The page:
The only reason I didn’t give this book a 5/5 was because one scene was so disturbing to me that I skipped a section and would hesitate before re-reading the book again, but that really is a personal rather than quality issue. And if anything, it speaks to the novel’s emotional strength and the relevancy of the topics it portrays. That being said, though, if you’re triggered by sexual assault scenes, it’s worth researching the book’s content before you read it.

Also, this is random, but I listened to the audiobook for this one and found it really cool that they chose a transgender voice actor! In my opinion, it added to the authenticity with which they narrated Riley’s story.

Quote: “As for wondering if it’s okay to be who you are – that’s not a symptom of mental illness. That’s a symptom of being a person.”

Recommended: This was such a powerful read. I don’t think that there’s a person I wouldn’t recommend this to unless its subject matter triggers them. But I’d especially recommend it to two groups of people. First, non-binary people who want to feel a little less alone and a little more comfortable with who they are. And second, cisgender readers who want to understand the diversity of the gender spectrum more, as well as the harassment trans and non-binary people face.

Queer YA Review: Quiver by Julia Watts

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TitleQuiver by Julia Watts

Rating: 3.5/5

Two-sentence summary: Libby, a teenager in rural Tennessee, is raised in a conservative Christian sect that views people as quivers in “God’s righteous army” and women as strictly homemakers. When she befriends a genderfluid teen named Zo, she struggles to reconcile her beliefs with her friend’s lifestyle and freedom.

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Portrayal of LGBTQ issues: This story features a genderfluid character named Zo who has two loving, pro-LGBTQ parents in a conservative, rural town. Quiver also discusses their sexual orientation and conflict between belonging in the lesbian community while feeling like something other than a cis woman. One of the secondary characters is also a POC trans girl.

What I loved: Quiver is told with a dual narrative between Libby and Zo, two teenagers who grow up in nearly opposite living environments. In this way, Quiver sends an overall message of compassion and understanding one’s upbringing, even if it’s not the same as your own. At times, I did feel like it leaned a little more sympathetic to Zo’s story than Libby’s and painted Christianity in a somewhat stereotypical light. But it also reflected the mindset of a lot of conservative religious groups and the difficulty groups on polarized social beliefs can have with befriending each other.

It feels like this book could be useful to help teens who grew up in strongly right- or left-leaning households understand people who don’t think in ways they’re used to. By having a narrator they can relate to and another with a possibly unfamiliar voice, it could expose them to other ways of thinking without pushing them far out of their comfort zone. Both Libby and Zo are incredibly sympathetic characters who help bridge anger and misconceptions their families have of each other, and I think that’s a beautiful message to send in such a politically fiery climate.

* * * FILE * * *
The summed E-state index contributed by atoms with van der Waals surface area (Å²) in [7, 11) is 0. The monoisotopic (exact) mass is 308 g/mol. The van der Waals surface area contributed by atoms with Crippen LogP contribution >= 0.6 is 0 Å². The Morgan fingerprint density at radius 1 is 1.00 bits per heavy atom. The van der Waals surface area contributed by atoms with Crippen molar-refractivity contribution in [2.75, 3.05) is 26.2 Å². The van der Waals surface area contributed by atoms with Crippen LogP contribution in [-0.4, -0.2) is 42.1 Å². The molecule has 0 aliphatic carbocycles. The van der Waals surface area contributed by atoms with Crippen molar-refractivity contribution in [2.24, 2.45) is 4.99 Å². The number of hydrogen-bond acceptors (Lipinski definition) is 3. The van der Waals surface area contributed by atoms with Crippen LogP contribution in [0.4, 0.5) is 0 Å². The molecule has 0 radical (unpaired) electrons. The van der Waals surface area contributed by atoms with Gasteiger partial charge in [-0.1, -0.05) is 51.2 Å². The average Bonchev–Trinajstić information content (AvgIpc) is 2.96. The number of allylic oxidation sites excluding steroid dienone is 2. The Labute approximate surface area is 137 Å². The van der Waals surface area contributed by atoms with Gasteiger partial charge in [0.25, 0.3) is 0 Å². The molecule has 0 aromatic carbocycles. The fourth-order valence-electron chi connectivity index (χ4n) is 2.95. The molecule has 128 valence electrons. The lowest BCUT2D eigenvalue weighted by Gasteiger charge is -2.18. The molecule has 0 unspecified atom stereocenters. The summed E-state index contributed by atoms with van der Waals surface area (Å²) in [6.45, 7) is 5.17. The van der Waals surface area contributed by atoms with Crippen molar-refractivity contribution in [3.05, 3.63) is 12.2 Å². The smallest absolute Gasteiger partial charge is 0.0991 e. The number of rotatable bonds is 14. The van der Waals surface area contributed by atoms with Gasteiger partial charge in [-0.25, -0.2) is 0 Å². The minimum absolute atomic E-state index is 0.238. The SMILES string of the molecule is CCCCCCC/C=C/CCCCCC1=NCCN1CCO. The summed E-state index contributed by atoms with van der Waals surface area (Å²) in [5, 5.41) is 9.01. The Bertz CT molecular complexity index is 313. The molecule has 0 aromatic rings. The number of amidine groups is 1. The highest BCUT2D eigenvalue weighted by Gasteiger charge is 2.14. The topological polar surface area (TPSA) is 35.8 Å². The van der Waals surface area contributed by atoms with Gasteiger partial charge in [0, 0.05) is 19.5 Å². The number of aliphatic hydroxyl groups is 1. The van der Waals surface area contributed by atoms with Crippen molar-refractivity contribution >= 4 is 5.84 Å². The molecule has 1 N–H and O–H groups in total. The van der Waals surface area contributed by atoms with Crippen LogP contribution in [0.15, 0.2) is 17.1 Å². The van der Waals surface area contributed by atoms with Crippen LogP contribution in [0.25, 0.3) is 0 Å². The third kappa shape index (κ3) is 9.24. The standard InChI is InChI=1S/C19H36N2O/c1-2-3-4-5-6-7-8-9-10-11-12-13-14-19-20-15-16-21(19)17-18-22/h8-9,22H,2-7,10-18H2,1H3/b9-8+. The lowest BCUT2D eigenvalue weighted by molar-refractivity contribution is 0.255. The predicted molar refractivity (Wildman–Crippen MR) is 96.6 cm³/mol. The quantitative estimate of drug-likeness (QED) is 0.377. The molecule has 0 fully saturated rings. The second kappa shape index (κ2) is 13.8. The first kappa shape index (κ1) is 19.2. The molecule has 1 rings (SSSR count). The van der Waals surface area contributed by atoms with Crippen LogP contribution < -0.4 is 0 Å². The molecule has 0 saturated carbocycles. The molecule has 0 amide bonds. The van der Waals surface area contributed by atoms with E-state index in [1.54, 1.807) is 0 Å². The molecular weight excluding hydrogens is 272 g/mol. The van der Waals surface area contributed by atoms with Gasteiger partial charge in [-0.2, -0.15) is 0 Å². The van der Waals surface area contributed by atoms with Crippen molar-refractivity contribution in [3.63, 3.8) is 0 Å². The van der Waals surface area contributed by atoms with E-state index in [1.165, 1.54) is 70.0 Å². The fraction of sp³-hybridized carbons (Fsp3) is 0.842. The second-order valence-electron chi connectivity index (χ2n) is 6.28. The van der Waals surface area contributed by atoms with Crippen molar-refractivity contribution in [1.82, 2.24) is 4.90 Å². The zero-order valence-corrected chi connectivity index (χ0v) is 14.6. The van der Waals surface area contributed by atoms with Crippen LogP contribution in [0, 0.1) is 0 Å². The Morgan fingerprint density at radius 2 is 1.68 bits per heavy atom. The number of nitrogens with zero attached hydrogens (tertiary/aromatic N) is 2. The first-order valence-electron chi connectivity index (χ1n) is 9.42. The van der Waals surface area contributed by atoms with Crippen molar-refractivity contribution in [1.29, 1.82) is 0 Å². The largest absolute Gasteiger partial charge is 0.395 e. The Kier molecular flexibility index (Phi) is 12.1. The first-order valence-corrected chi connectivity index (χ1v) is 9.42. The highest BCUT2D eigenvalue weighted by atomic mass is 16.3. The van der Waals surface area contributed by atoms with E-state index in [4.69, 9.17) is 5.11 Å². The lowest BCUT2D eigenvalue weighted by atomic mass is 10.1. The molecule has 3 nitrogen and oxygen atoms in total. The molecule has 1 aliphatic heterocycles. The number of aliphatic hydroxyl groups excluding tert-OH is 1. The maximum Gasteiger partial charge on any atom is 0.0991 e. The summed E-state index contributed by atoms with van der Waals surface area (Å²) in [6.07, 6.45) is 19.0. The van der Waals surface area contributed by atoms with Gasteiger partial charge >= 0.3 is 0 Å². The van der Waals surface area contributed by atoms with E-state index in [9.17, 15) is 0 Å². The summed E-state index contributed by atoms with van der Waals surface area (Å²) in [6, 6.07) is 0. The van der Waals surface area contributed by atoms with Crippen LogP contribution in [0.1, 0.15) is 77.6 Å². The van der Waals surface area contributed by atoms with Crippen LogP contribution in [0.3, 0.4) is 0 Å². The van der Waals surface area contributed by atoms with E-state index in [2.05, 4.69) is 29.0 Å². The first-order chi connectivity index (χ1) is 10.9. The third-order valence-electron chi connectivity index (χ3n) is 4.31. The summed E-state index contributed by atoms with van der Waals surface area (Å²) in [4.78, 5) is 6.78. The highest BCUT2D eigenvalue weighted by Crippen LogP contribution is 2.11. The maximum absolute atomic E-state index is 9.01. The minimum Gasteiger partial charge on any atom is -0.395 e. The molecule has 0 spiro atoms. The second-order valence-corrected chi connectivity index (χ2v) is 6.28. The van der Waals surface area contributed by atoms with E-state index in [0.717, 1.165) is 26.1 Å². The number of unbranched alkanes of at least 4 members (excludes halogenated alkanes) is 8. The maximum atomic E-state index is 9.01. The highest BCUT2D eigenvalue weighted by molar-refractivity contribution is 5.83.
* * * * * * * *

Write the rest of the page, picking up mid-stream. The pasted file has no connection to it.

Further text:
The only issue I had with this one is that I felt the writing style was a little stilted. Libby and Zo’s voices also weren’t as distinct as they could have been, so sometimes I’d forget that the chapter had changed and gotten confused about the narration. Because of that, I had a hard time really immersing myself in the story like I wanted to. But the concept itself is fascinating enough that becomes a compelling read, regardless.

Quote: “Sometimes I don’t even feel like I have a gender—that the body that contains my personality is no more significant than the jar that holds the peanut butter.”

Recommended: Quiver is one of those LGBTQ YA books that humanizes both left-wing and conservative right viewpoints in the idea that most people are just trying to do the right thing. If you want to cultivate empathy for a perspective different from your own, this could be a powerful read.

Note: I received an ARC copy in exchange for a fair review.

Queer YA Review: The Gentleman’s Guide to Vice and Virtue by Mackenzi Lee

 

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TitleThe Gentleman’s Guide to Vice and Virtue by Mackenzi Lee

Rating: 4.5/5

Two-sentence summary: Henry “Monty” Montague, a young earl of England, embarks on one last Grand Tour of Europe with his best friend (and crush) Percy and his sister Felicity before taking over his father’s estate. But when their trip takes an unexpected turn, Monty and his companions must throw their vacation out the window and confront the danger (and their feelings) head-on.

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Portrayal of LGBTQ issues: Gentleman’s Guide features a queer relationship between two cisgender men, one of whom is a person of color and disabled (epilepsy). One of the love interests is bisexual and the other is ambiguously queer so the book also has excellent bi representation. It also features an aromantic/asexual character, though this is explored more in its sequel The Lady’s Guide to Petticoats and Piracy.